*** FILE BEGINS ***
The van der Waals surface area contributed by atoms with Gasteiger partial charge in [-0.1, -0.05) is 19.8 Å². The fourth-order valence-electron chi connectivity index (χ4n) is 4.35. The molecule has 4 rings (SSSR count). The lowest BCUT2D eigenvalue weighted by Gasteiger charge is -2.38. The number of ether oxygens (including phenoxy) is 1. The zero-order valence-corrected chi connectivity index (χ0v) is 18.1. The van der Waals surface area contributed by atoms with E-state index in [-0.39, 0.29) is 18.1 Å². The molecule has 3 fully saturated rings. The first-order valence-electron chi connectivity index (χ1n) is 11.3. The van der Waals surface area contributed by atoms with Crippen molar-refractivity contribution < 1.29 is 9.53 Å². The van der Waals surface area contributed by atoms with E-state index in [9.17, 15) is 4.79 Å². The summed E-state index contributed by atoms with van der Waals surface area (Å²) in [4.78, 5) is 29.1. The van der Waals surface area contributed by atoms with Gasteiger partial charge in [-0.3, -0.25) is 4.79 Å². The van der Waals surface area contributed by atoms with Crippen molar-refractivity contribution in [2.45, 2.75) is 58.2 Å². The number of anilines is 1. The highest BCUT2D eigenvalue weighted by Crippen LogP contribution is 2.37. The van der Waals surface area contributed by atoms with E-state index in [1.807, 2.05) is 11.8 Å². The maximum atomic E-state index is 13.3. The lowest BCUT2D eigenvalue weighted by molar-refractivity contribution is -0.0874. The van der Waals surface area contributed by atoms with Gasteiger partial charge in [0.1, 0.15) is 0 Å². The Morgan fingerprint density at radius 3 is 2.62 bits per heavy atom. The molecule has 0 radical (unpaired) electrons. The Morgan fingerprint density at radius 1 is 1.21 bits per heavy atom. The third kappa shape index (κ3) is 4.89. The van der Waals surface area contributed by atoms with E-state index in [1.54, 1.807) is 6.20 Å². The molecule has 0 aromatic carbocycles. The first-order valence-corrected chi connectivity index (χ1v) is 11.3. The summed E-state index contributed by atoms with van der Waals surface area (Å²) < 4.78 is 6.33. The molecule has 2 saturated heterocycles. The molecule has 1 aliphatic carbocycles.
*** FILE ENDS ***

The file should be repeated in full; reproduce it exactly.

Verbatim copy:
The van der Waals surface area contributed by atoms with Gasteiger partial charge in [-0.1, -0.05) is 19.8 Å². The fourth-order valence-electron chi connectivity index (χ4n) is 4.35. The molecule has 4 rings (SSSR count). The lowest BCUT2D eigenvalue weighted by Gasteiger charge is -2.38. The number of ether oxygens (including phenoxy) is 1. The zero-order valence-corrected chi connectivity index (χ0v) is 18.1. The van der Waals surface area contributed by atoms with E-state index in [-0.39, 0.29) is 18.1 Å². The molecule has 3 fully saturated rings. The first-order valence-electron chi connectivity index (χ1n) is 11.3. The van der Waals surface area contributed by atoms with Crippen molar-refractivity contribution < 1.29 is 9.53 Å². The van der Waals surface area contributed by atoms with E-state index in [9.17, 15) is 4.79 Å². The summed E-state index contributed by atoms with van der Waals surface area (Å²) in [4.78, 5) is 29.1. The van der Waals surface area contributed by atoms with Gasteiger partial charge in [-0.3, -0.25) is 4.79 Å². The van der Waals surface area contributed by atoms with Crippen molar-refractivity contribution in [2.45, 2.75) is 58.2 Å². The number of anilines is 1. The highest BCUT2D eigenvalue weighted by Crippen LogP contribution is 2.37. The van der Waals surface area contributed by atoms with E-state index in [1.807, 2.05) is 11.8 Å². The maximum atomic E-state index is 13.3. The lowest BCUT2D eigenvalue weighted by molar-refractivity contribution is -0.0874. The van der Waals surface area contributed by atoms with Gasteiger partial charge in [0.1, 0.15) is 0 Å². The Morgan fingerprint density at radius 3 is 2.62 bits per heavy atom. The molecule has 0 radical (unpaired) electrons. The Morgan fingerprint density at radius 1 is 1.21 bits per heavy atom. The third kappa shape index (κ3) is 4.89. The van der Waals surface area contributed by atoms with E-state index in [1.54, 1.807) is 6.20 Å². The molecule has 0 aromatic carbocycles. The first-order valence-corrected chi connectivity index (χ1v) is 11.3. The summed E-state index contributed by atoms with van der Waals surface area (Å²) < 4.78 is 6.33. The molecule has 2 saturated heterocycles. The molecule has 1 aliphatic carbocycles.